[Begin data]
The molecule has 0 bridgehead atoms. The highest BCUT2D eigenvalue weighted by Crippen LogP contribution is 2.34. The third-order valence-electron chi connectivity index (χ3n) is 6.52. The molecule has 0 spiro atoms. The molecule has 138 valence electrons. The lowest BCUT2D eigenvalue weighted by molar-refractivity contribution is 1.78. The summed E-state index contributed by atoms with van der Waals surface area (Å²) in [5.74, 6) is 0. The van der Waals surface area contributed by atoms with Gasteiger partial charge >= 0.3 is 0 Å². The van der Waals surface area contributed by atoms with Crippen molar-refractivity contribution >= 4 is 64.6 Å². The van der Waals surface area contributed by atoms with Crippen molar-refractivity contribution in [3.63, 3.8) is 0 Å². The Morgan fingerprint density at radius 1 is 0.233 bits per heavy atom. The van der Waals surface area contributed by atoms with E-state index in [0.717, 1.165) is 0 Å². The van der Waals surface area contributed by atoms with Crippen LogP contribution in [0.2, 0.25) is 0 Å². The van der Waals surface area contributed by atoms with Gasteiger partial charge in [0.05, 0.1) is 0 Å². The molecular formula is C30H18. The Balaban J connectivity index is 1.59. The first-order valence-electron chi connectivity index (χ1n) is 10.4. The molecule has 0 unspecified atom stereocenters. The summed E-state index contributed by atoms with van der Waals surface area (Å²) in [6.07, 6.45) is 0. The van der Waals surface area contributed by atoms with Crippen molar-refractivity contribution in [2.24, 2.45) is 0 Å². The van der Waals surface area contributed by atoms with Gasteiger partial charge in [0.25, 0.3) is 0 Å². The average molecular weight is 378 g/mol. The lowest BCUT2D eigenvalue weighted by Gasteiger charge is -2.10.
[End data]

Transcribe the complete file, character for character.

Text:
The molecule has 0 bridgehead atoms. The highest BCUT2D eigenvalue weighted by Crippen LogP contribution is 2.34. The third-order valence-electron chi connectivity index (χ3n) is 6.52. The molecule has 0 spiro atoms. The molecule has 138 valence electrons. The lowest BCUT2D eigenvalue weighted by molar-refractivity contribution is 1.78. The summed E-state index contributed by atoms with van der Waals surface area (Å²) in [5.74, 6) is 0. The van der Waals surface area contributed by atoms with Gasteiger partial charge >= 0.3 is 0 Å². The van der Waals surface area contributed by atoms with Crippen molar-refractivity contribution >= 4 is 64.6 Å². The van der Waals surface area contributed by atoms with Crippen molar-refractivity contribution in [3.63, 3.8) is 0 Å². The Morgan fingerprint density at radius 1 is 0.233 bits per heavy atom. The van der Waals surface area contributed by atoms with E-state index in [0.717, 1.165) is 0 Å². The van der Waals surface area contributed by atoms with Crippen LogP contribution in [0.2, 0.25) is 0 Å². The van der Waals surface area contributed by atoms with Gasteiger partial charge in [0.05, 0.1) is 0 Å². The molecular formula is C30H18. The Balaban J connectivity index is 1.59. The first-order valence-electron chi connectivity index (χ1n) is 10.4. The molecule has 0 unspecified atom stereocenters. The summed E-state index contributed by atoms with van der Waals surface area (Å²) in [6.07, 6.45) is 0. The van der Waals surface area contributed by atoms with Crippen molar-refractivity contribution in [2.24, 2.45) is 0 Å². The van der Waals surface area contributed by atoms with Gasteiger partial charge in [0.25, 0.3) is 0 Å². The average molecular weight is 378 g/mol. The lowest BCUT2D eigenvalue weighted by Gasteiger charge is -2.10.